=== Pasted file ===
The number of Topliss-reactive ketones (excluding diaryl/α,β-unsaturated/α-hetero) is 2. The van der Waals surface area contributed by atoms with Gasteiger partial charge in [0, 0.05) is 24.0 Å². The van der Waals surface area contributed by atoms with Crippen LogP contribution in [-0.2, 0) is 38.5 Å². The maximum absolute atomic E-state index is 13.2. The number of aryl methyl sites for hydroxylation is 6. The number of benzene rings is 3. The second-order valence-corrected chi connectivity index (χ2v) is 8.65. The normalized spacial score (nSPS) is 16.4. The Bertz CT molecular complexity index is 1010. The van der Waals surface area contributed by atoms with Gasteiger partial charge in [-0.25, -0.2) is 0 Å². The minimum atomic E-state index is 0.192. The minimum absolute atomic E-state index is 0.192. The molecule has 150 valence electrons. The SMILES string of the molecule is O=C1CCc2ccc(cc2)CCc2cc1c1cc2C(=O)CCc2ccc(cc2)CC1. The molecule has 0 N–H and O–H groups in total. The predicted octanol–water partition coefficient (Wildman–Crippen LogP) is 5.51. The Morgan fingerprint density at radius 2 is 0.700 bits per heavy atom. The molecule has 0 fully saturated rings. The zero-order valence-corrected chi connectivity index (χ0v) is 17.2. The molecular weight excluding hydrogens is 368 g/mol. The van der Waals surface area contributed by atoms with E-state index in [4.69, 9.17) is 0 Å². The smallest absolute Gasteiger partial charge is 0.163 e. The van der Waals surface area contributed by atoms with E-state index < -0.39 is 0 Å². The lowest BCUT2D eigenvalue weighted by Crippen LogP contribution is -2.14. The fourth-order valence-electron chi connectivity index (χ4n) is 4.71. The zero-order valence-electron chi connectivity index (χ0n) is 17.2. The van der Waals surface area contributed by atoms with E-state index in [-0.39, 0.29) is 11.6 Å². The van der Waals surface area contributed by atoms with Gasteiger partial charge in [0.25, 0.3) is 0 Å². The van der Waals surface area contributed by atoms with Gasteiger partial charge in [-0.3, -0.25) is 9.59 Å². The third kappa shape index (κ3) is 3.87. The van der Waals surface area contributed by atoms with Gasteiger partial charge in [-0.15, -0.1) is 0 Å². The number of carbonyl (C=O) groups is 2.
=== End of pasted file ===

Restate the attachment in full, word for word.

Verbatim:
The number of Topliss-reactive ketones (excluding diaryl/α,β-unsaturated/α-hetero) is 2. The van der Waals surface area contributed by atoms with Gasteiger partial charge in [0, 0.05) is 24.0 Å². The van der Waals surface area contributed by atoms with Crippen LogP contribution in [-0.2, 0) is 38.5 Å². The maximum absolute atomic E-state index is 13.2. The number of aryl methyl sites for hydroxylation is 6. The number of benzene rings is 3. The second-order valence-corrected chi connectivity index (χ2v) is 8.65. The normalized spacial score (nSPS) is 16.4. The Bertz CT molecular complexity index is 1010. The van der Waals surface area contributed by atoms with Gasteiger partial charge in [-0.25, -0.2) is 0 Å². The minimum atomic E-state index is 0.192. The minimum absolute atomic E-state index is 0.192. The molecule has 150 valence electrons. The SMILES string of the molecule is O=C1CCc2ccc(cc2)CCc2cc1c1cc2C(=O)CCc2ccc(cc2)CC1. The molecule has 0 N–H and O–H groups in total. The predicted octanol–water partition coefficient (Wildman–Crippen LogP) is 5.51. The Morgan fingerprint density at radius 2 is 0.700 bits per heavy atom. The molecule has 0 fully saturated rings. The zero-order valence-corrected chi connectivity index (χ0v) is 17.2. The molecular weight excluding hydrogens is 368 g/mol. The van der Waals surface area contributed by atoms with E-state index in [4.69, 9.17) is 0 Å². The smallest absolute Gasteiger partial charge is 0.163 e. The van der Waals surface area contributed by atoms with E-state index < -0.39 is 0 Å². The lowest BCUT2D eigenvalue weighted by Crippen LogP contribution is -2.14. The fourth-order valence-electron chi connectivity index (χ4n) is 4.71. The zero-order valence-electron chi connectivity index (χ0n) is 17.2. The van der Waals surface area contributed by atoms with E-state index in [-0.39, 0.29) is 11.6 Å². The van der Waals surface area contributed by atoms with Gasteiger partial charge in [0.25, 0.3) is 0 Å². The van der Waals surface area contributed by atoms with Gasteiger partial charge in [-0.3, -0.25) is 9.59 Å². The third kappa shape index (κ3) is 3.87. The van der Waals surface area contributed by atoms with Gasteiger partial charge in [-0.15, -0.1) is 0 Å². The number of carbonyl (C=O) groups is 2.